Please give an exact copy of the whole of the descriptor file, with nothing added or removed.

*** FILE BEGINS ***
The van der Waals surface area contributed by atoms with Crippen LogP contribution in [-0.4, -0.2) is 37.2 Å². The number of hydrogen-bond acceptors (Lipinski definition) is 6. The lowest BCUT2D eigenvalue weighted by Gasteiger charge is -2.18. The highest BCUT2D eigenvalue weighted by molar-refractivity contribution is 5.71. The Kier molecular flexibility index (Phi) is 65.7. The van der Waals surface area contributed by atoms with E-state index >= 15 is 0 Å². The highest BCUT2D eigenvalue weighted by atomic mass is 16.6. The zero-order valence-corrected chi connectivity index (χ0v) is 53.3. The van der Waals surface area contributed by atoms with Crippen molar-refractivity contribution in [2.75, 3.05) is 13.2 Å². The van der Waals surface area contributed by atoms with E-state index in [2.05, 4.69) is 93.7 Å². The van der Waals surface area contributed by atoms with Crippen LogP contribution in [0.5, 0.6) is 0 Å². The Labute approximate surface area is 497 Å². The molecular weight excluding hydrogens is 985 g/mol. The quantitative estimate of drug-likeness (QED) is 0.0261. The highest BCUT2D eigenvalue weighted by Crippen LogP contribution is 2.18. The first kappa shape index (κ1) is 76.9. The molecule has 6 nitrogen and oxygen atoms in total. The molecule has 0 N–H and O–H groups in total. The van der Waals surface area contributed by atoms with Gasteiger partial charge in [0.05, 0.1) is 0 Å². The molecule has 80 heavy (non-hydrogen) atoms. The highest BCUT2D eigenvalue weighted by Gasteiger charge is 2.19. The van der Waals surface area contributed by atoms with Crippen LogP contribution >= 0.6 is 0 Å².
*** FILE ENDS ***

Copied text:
The van der Waals surface area contributed by atoms with Crippen LogP contribution in [-0.4, -0.2) is 37.2 Å². The number of hydrogen-bond acceptors (Lipinski definition) is 6. The lowest BCUT2D eigenvalue weighted by Gasteiger charge is -2.18. The highest BCUT2D eigenvalue weighted by molar-refractivity contribution is 5.71. The Kier molecular flexibility index (Phi) is 65.7. The van der Waals surface area contributed by atoms with E-state index >= 15 is 0 Å². The highest BCUT2D eigenvalue weighted by atomic mass is 16.6. The zero-order valence-corrected chi connectivity index (χ0v) is 53.3. The van der Waals surface area contributed by atoms with Crippen molar-refractivity contribution in [2.75, 3.05) is 13.2 Å². The van der Waals surface area contributed by atoms with E-state index in [2.05, 4.69) is 93.7 Å². The van der Waals surface area contributed by atoms with Crippen LogP contribution in [0.5, 0.6) is 0 Å². The Labute approximate surface area is 497 Å². The molecular weight excluding hydrogens is 985 g/mol. The quantitative estimate of drug-likeness (QED) is 0.0261. The highest BCUT2D eigenvalue weighted by Crippen LogP contribution is 2.18. The first kappa shape index (κ1) is 76.9. The molecule has 6 nitrogen and oxygen atoms in total. The molecule has 0 N–H and O–H groups in total. The van der Waals surface area contributed by atoms with Gasteiger partial charge in [0.05, 0.1) is 0 Å². The molecule has 80 heavy (non-hydrogen) atoms. The highest BCUT2D eigenvalue weighted by Gasteiger charge is 2.19. The van der Waals surface area contributed by atoms with Crippen LogP contribution >= 0.6 is 0 Å².